By Sam Glick
This article first appeared in Harvard Business Review on July 06, 2016.
In the past decade, consumers have shifted from worrying about sharing personal financial information when shopping on the internet to embracing online retailers’ recommendations for them. That is because the best online retailers offer customers a curated and highly personalized shopping experience. They empower shoppers with in-depth product information and peer opinions and seem to know what a consumer is looking for before the person asks for it – and sometimes even before she or he knows they want it.
Now, healthcare companies are experimenting with digital capabilities to see if they can encourage a similar level of influence in people’s lives. By doing so, they are testing the limits of the potential power of repurposing online retail innovations that consumers have become accustomed to in varied industries and potentially revamping healthcare in the process.
For example, digital technology company Omada Health helps individuals lose weight and prevent diabetes through online behavioral counseling. Iora Health attacks unnecessary care by pairing technology-powered patient analytics with high-touch, team-based care at its network of primary care clinics. And Aetna’s iTriage app helps people find the most appropriate and affordable care by searching a database of symptoms and probable causes. The app also provides details on the care that is most suitable for that condition, along with the nearest medical providers, and detailed descriptions and cost information on recommended tests and treatments that take into account the individual’s specific insurance coverage.
Healthcare innovations like these raise intriguing possibilities. If, like online retailers, healthcare companies manage to develop digital platforms that can influence people’s choices, they might achieve the holy grail of healthcare: behavior change. Once that happens, conditions like diabetes might become less prevalent in the population and the quality of people’s lives, overall, would be improved.
At the same time, improved care coordination, site-of-care efficiency, lifestyle improvement, reduction in overtreatment, and higher medication adherence could result in more than $500 billion a year in healthcare savings.
Today, significant hurdles exist to realizing this vision. For starters, the data fueling digitally focused healthcare companies remains fairly limited in scope. People can auto-schedule appointments and receive alerts if there is a delay at a provider’s office. But that’s a far cry from the data that would be required for healthcare companies to develop truly useful and proactive tools that would empower people to make healthy choices.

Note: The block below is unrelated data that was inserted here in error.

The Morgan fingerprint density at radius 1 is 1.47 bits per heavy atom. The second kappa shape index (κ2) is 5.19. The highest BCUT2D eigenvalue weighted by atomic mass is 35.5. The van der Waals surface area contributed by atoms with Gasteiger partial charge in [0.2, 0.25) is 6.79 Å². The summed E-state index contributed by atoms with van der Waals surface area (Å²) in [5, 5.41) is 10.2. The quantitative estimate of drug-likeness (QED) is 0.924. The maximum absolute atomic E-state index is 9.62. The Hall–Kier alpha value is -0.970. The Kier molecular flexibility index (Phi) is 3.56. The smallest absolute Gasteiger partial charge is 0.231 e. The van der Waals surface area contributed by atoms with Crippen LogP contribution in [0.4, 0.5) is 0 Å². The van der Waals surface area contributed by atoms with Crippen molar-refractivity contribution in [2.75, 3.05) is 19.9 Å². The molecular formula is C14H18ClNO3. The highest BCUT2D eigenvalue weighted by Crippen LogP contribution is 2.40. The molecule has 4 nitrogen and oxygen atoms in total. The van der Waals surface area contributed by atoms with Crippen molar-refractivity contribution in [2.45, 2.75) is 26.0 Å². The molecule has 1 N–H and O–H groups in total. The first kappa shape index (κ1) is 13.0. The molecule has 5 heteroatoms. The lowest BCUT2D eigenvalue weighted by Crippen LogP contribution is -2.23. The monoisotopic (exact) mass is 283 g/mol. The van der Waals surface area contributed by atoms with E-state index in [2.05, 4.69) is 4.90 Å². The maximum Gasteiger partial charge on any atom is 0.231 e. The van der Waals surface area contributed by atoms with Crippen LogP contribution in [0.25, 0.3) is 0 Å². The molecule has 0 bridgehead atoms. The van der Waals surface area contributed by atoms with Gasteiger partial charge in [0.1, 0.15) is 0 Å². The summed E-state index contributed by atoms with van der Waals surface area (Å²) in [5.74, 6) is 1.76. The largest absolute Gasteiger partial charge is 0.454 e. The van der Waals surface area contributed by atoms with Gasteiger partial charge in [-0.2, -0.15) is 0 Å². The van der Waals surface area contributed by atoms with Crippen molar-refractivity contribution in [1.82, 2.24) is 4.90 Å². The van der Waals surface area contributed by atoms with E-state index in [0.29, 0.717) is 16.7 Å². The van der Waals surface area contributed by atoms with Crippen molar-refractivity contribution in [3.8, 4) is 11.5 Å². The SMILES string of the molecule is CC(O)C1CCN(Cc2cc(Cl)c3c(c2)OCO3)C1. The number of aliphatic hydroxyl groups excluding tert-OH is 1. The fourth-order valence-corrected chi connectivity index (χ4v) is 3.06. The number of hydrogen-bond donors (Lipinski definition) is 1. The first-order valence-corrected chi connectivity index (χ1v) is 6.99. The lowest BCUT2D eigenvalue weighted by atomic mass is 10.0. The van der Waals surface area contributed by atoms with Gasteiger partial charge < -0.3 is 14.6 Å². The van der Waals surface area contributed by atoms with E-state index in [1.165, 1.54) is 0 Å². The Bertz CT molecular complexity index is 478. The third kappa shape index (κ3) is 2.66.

Still, it’s clear from the changes already underway that digital healthcare is not a far-off future. It is already playing out in doses across multiple fronts that offer lessons to other healthcare companies, and also to other industries struggling with how to better digitally connect with their customers.
Consider the case of Proteus Digital Health. Proteus is a digital technology company that uses an ingestible sensor, a wearable patch, and a software application to track medication adherence. The ingestibles, including pills that are activated by stomach acid, detect medication intake and physiologic data, and can alert an individual (or healthcare provider) if medication is skipped or not taken in the correct dosage. The technology allows people to better manage diabetes, hypertension, and other medication-dependent conditions.
Empowering people to monitor chronic care conditions like diabetes could significantly cut U.S. healthcare spending, since such expenses account for 85 percent of it. It’s estimated about half of people with chronic illnesses fail to take their medication as prescribed.
The health system has long struggled with how to modify people’s behavior to help them prevent or manage these conditions. By using digital capabilities to develop highly personalized insights into an individual’s behavior, Proteus is digitally enabling people to cope with their condition. It’s both hightech and vastly more high-touch than previous disease management efforts.
Some people might find this kind of frequent insight into personal health matters to be subtly – or literally, as in the case of Proteus — invasive. But remember that’s how many consumers felt when Amazon and Google began to suggest products based on a digital consumer profile – all too often with amazing accuracy.
If the healthcare industry can develop useful and proactive tools, and if it can engender the kind of consumer interest that retailers enjoy today, then not only will improvements in individuals’ wellbeing be attained; the healthcare landscape as a whole will also be profoundly changed.
This article is posted with permission of Harvard Business Publishing. Any further copying, distribution, or use is prohibited without written consent from HBP - email@example.com.